Imagine a tiny microbe living inside you with the power to control the activity of your DNA. Scientists are increasingly discovering how much control our gut bacteria may actually have over us, with a new study describing how individual bacteria can secrete a molecule that literally turns genes off or on.
Epigenetics is a field of study looking at what mechanisms turn specific genes on or off. Separate to our hard-coded DNA, certain external influences can either enhance the expression of a gene or silence it altogether. We know that gut bacteria can modulate the expression of certain genes, potentially influencing the onset of a variety of autoimmune diseases. However, it is unclear exactly how these tiny microbes actually do this.
A fascinating new study has revealed for the first time that certain bacteria can secrete a compound called nitric oxide which is known to regulate gene expression. The researchers describe this interaction between host and bacteria as a form of "interspecies communication."
Nitric oxide is a gas molecule fundamental to cellular signaling and health. It was only recently, back in 2013, that scientists discovered the molecule's epigenetic role. The new research set out to understand whether bacteria uses this same network to alter its hosts DNA.
The study used C. elegans worms to examine how this process could work. The worms were administered bacteria known to produce nitric oxide and then the researchers set their focus on a specific protein called ALG-1. This protein is known to play a crucial role in controlling the expression of several genes.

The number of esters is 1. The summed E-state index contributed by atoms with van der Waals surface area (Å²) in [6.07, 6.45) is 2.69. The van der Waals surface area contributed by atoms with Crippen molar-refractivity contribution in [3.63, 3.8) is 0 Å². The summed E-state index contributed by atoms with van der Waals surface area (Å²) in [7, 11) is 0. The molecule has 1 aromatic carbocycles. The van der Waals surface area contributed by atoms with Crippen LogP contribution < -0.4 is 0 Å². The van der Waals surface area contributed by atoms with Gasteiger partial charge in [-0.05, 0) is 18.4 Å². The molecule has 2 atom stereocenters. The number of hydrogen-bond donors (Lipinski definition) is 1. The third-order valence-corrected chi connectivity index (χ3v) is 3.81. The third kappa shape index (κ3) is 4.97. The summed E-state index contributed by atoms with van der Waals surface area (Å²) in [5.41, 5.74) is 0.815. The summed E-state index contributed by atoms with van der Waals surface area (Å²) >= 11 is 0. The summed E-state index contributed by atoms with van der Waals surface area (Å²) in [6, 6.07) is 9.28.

The study revealed that when the bacteria produced excessive volumes of nitric oxide it fundamentally impaired the function of ALG-1 and disrupted the worm's healthy development. The worm essentially grew deformed reproductive organs and died.
Jonathan Stamler, senior author on the new study, suggests in the real world such an extreme outcome would not pragmatically happen. It's obviously not in the best interests of either the host or the bacteria to stimulate a biological mechanism that would cause both organisms to die.
"The worm is going to be able to stop eating the bacteria that make the nitric oxide, or it will begin to eat different bacteria that makes less nitric oxide, or change its environment, or countless other adaptations," says Stamler. "But by the same token, too much nitric oxide produced by our microbiome may cause disease or developmental problems in the fetus."
As with much microbiome research these days, the study raises more questions that it answers, and it is not entirely clear how this specific mechanism can be harnessed into a useful clinical treatment. Stamler suggests that now this mechanism has been identified, researchers can potentially home in on specific human health outcomes it may be influencing. From that point, future treatments could conceivably modulate this nitric oxide pathway in the gut to benefit human health.
"I now think of this therapeutically, as a drug," says Stamler. "There are tremendous opportunities to manipulate nitric oxide to improve human health."
The new study was published in the journal Cell.
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